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Canadian Credit Cards > Credit Card News > Going over your credit limit is possible -- at a cost

 
 

Going over your credit limit is possible -- at a cost

By Kristen Frisa and Kira Vermond

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A decade ago, if shoppers tried to use a maxed-out credit card, they likely heard the dreaded words, "I'm sorry, but your card has been declined." Red-faced, they headed for the door without the purchase. Now, in some instances, customers can go over their limit -- at a cost.

All credit cards come with a limit, and if you spend more than the amount available, there are all sorts of repercussions, even for small slip-ups.

overlimit-fees

"Whether you go over by $1.17 or $55, if the credit granter accepts the charge, you've gone over your limit and you're responsible for it," says Jeffrey Schwartz, executive director of Consolidated Credit Counseling Services of Canada Inc., in Toronto.

And that's if the charge is accepted. Credit card companies do not guarantee that they'll approve a charge that pushes you over your available credit limit.

CIBC's cardholder agreement says specifically that, "We may in our discretion permit you to exceed your Credit Limit by authorizing Transactions, but we are not required to do so even if we have done so in the past."

Even if your charge is approved, don't expect to keep using the card indefinitely.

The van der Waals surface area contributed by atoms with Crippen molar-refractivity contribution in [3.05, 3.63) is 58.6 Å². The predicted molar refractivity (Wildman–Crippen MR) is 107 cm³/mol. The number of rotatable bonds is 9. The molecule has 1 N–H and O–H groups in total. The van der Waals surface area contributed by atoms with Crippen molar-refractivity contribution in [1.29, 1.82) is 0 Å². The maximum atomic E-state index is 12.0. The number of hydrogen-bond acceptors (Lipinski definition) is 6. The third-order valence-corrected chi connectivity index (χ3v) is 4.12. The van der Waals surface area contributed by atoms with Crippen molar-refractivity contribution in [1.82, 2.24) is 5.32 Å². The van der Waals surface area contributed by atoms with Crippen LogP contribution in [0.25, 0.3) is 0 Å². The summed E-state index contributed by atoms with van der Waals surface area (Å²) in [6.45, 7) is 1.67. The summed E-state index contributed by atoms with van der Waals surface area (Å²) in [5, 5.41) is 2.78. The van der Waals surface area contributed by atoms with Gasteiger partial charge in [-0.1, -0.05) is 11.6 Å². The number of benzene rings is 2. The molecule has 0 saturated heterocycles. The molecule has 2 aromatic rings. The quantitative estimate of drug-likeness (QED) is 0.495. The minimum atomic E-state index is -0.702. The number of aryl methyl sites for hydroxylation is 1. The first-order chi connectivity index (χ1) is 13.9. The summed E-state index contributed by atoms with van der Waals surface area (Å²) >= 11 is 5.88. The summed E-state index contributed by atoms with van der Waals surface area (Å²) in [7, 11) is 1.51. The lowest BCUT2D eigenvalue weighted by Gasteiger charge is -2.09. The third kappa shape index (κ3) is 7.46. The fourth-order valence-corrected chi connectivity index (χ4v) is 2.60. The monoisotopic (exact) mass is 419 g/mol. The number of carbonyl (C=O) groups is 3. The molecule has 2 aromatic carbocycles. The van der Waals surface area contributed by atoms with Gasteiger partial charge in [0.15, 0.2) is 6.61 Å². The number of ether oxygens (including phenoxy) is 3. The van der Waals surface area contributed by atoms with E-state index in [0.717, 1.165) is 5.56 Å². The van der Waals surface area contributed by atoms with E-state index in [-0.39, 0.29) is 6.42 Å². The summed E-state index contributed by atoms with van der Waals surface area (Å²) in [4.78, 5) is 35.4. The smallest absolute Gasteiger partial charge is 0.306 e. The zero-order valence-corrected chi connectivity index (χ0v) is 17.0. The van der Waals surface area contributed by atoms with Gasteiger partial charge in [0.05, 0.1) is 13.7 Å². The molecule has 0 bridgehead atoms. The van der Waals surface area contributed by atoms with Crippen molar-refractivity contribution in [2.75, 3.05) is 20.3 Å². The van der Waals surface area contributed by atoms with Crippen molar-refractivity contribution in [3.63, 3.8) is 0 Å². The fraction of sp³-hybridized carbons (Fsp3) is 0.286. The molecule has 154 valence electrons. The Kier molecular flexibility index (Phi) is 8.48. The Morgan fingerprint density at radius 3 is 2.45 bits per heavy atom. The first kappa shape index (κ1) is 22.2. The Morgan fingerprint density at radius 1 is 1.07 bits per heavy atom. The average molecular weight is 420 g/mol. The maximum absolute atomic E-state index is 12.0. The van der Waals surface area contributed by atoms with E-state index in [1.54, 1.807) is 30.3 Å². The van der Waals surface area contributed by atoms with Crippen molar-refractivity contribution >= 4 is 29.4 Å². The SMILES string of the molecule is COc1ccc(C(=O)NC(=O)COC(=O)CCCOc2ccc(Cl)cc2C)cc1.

"If you have exceeded your Credit Limit, you may wish to make a payment before your payment due date because we may decide not to authorize any further Transactions after your Credit Limit is exceeded," the CIBC agreement states.

Going over your credit limit is a gamble. Here's what else should you know about taking a credit card to the max.

1. You'll (likely) be charged penalty fees.
If you exceed your credit card limit, you can expect to see a special "over-limit" fee tacked on to your next monthly statement. TD Canada Trust, RBC Royal Bank, Scotiabank and CIBC's over-limit fee is $29. The over-limit fee will be charged when you go over the limit, and at the beginning of each billing cycle that your account remains over the limit.

While some banks assure cardholders the fee will only be charged once per statement, your costs for your over-limit purchase could add up fast. Theoretically, if you overcharge your account on the final day of the billing cycle and don't catch your error until after the billing cycle rolls over, your purchase could cost you the over-limit fee twice in as many days.

Not all cards charge over-limit fees, though. CIBC's Visa Infinite Privilege and TD Visa Infinite and Visa Infinite Privilege Accounts don't have over-limit fees. It's always a good idea to check your agreement to see if your card issuer waives the penalty.

2. Your credit score will sink.
Maxing out cards or spending more than your limit are surefire ways to send a signal to companies such as Equifax or TransUnion that you're having a hard time managing your debt, says Elena Jara, director of education for Credit Canada Debt Solutions Inc., in Toronto.